Category Archives: Assessment

Don’t be Half-Assessed

Assessment is used to measure learning outcomes, but if you see it only as a testing tool you’re missing half its value. Assessment should not be punitive; it should uncover the learner’s strengths and help identify areas for improvement. Well planned and integrated assessment creates opportunities for learners to reflect on their learning, apply new skills and knowledge, and also enables the institution to recognize the value on the learning intervention. Adapting existing models can take you much further than re-creating the wheel. In this post, we examine some guiding principles for effective assessment.

An excellent example of assessment as a way to support learning goals is Adobe’s Certified Associate practice tests. Learners can take a certification exam without any structured practice, but there is also an unlimited certification prep test package. The practice test closely mimics the structure of the final exam. Both combine multiple choice questions and simulations of the Adobe environment. The multiple choice questions require the learner to demonstrate knowledge of design concepts and the production process. The simulations require the learner to complete a task within the simulated software application interface. Keyboard shortcuts are disabled, but otherwise, learners can use any correct method they choose to complete the task, using menus or panels as appropriate.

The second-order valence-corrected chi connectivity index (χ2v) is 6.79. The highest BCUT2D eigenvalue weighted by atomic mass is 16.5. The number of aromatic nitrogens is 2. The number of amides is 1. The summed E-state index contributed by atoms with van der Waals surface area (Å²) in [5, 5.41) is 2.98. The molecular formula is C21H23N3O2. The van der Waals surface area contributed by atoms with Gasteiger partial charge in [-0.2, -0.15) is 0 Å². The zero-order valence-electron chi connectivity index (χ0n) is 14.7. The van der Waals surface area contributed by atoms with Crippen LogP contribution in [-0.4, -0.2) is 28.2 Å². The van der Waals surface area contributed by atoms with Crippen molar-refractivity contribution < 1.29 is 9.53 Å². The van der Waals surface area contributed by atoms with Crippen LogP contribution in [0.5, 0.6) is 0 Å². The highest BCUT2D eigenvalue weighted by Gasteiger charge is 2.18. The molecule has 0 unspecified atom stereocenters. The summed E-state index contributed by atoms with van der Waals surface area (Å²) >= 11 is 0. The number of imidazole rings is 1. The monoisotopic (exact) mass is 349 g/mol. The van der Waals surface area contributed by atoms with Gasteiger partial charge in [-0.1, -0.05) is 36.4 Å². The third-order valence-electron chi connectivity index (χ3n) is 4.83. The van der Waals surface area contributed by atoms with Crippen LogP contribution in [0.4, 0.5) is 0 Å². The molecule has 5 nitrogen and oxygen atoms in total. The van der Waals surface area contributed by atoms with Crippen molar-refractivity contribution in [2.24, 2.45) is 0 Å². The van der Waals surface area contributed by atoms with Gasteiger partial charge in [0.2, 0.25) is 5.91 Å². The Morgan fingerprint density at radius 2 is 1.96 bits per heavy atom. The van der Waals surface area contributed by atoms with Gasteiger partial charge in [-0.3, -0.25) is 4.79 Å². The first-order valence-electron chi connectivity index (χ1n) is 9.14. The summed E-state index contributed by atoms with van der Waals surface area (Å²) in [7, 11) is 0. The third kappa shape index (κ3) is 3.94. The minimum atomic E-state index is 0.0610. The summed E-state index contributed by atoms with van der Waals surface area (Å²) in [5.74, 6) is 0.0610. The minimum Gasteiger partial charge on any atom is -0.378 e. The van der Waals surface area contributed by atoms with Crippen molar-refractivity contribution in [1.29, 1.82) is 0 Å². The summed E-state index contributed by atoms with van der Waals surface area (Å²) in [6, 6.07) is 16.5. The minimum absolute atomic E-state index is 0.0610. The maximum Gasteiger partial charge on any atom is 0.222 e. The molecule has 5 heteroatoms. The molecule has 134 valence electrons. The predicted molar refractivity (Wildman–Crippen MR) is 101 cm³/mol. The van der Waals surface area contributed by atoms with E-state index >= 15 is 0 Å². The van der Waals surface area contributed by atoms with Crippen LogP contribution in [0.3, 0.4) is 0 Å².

Another good example is the Sun (now Oracle) Java certification paths. Each path contains a test prep “kit” that includes preparation recommendations, additional resources, a practice test, and a re-take policy. Each path is designed to prepare the learner to achieve a specific level of certification, and used as a benchmark against industry standards. These certifications are recognized by employers and can advance a person in their career.

Accreditation or certification can be used to validate mastery of a topic, but this is not the only way that assessment can be useful. By seeing assessment an integral part of instruction, we can support the learner’s career development while measuring true performance for the business.

Factors that make an ASSESSMENT tool also a useful INSTRUCTIONAL tool are:

  • Authenticity
    • The learner performs the task in context, not recalling theory, but actually demonstrating competency.
  • Open ended
    • Because the end product is assessed, not the method used to get there, learners are able to use whatever menus or panels they choose.
  • Learning while doing
    • Learners use contextual clues and critical thinking to complete tasks. They may not know how to adjust alpha levels in Photoshop, but they may know to investigate the color panel to find them.
  • Self-reporting
    • Learners can mark questions that they’d like to return to if they have time or opportunity.
  • Cumulative time
    • The test is timed with one master clock, not with individual times for certain sections or items.
  • Feedback
    • Learners receive feedback on each item, with notes about the correct answer.
  • Tracking
    • Performance from one practice test to another is tracked.

Assessment is not something that should only occur in a testing situation, indicating pass/fail rates, but it should be integrated throughout instruction to allow the learner to know how they are doing, so they can learn more effectively. You don’t want your learner to leave half-assessed!

A version of this post originally appeared in The Total Learner Experience in August 2011.


Creative Effective Training Evaluation

Drj Dolly: Brandon ranted about ineffective evaluations while I was holed up under the 2 feet of snow here. The snow is still here, but my Internet is finally back. His comments about evaluation made me wonder what I consider effective evaluation to look like. Cumulative evaluation should be as authentic as possible. If you want someone to be an effective salesperson, you’d better identify what competencies are required and then have them replicate and practice as best they can in the classroom environment.